Divorcing parents in San Jose will need to decide how they want to tackle matters of child custody. It may seem difficult for some couples to share custody, but studies have recently shown that this might be the best option for the child. So how can arguing parents make it work?
Unmarried parents in San Jose like you may decide one day that it is best if you go your separate ways. But what about your child? Matters of child custody are not handled the same way for unwed couples as they are for those who have been married.
San Jose residents who are getting a divorce will be able to either have a contested or uncontested divorce. We at the Law Office of Lily L. Huang will explain how these options can affect child custody matters.
While your divorce may bring with it a certain sense of finality, the reality of the situation is that your association with your ex-spouse may not entirely be over. If you have children together, you will continue to need to coordinate with each other to fulfill the terms of your custody agreement. The events of your life could further complicate matters if they compel you to move away. Many in such a situation come to us here at The Law Office of Lily L. Huang wondering how their relocation could affect their custodial situation. The answer to such a question depends on the unique circumstances of your case.
If you have recently gone through the divorce process in California, or you are in the middle of negotiating a divorce settlement, you may be familiar with calculating child support. Child support is designed to bridge the gap children may experience as they move from a two-parent household to a one-parent living arrangement. There are different models of child support, and California has adopted the Income Shares Model. The idea is that children deserve to live with the same financial stability that they would experience had their parents remained together.
When parents in San Jose make the difficult decision to separate and get divorced, one of their primary concerns is often the well-being and understanding of their young children. Balancing how to disclose information about the split without divulging too many details that the child may be unprepared to hear, is one of the biggest challenges that many parents face.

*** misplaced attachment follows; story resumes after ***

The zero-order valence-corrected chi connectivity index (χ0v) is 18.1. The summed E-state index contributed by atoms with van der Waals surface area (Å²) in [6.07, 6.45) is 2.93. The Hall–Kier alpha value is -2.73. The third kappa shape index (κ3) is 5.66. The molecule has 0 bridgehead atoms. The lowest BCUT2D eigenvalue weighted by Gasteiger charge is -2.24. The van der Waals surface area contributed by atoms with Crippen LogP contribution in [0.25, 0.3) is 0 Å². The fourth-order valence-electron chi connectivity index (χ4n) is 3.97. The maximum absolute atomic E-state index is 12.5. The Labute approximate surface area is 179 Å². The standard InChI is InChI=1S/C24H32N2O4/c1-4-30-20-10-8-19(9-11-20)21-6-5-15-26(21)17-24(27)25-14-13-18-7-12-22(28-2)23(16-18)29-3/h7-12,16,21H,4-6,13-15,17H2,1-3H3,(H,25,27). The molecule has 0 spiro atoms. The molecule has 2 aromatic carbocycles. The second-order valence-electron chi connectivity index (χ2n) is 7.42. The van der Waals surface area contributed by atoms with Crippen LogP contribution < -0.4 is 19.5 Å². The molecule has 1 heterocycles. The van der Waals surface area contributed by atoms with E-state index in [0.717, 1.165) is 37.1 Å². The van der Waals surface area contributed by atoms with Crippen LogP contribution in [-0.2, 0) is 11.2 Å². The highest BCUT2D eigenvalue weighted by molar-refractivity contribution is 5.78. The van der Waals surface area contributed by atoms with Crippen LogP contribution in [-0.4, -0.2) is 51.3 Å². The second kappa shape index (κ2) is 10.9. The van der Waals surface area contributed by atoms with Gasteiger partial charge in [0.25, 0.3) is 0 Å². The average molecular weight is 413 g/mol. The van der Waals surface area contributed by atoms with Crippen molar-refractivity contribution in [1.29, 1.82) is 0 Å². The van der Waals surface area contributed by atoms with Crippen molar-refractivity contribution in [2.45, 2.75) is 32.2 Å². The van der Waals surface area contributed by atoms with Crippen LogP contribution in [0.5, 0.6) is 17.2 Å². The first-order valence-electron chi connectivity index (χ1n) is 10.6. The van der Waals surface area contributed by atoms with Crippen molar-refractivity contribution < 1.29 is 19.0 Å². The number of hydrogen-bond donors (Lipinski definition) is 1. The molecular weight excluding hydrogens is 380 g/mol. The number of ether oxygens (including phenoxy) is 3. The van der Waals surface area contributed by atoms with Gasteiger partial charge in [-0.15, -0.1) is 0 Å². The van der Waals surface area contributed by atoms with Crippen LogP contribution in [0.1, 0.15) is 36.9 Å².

When you live in California and have a child with someone from another nation, you may face unique challenges if the relationship between you and your one-time partner turns particularly sour or acrimonious. More specifically, you may have justifiable concerns about your former partner attempting to abduct your child and take him or her to the other parent’s country of origin, at which point getting your child back can prove especially difficult.
Going through a divorce is not an easy process, especially if there are children involved. Parents are often concerned about details involving the best interests of the child and may forget about all of their options when it comes to creating a parenting plan. You may feel overwhelmed when faced with the daunting task of customizing a plan, as the details of the plan may seem set indefinitely in a binding contract that cannot be modified. The truth is, however, that parenting plans can be modified throughout the years as life circumstances change.
You advise your children to not hang around a person you feel is a bad or harmful influence. At the Law Office of Lily L. Huang, we know that there is a difference between shielding your children from negative influences and deliberately alienating them from a parent who deserves their love and attention. You and other California residents should understand the harmful effects of parental alienation.
With the holiday season in full swing in California and across the nation, you may wonder if and to what extent you can spend the child support money you receive from your child’s other parent on gifts and other nonessentials. As Findlaw explains, while it is true that you should spend this money first and foremost on your child’s necessities such as food, clothing and shelter, once you have met those needs, you can spend it basically however you see fit, as long as your child benefits from those expenditures.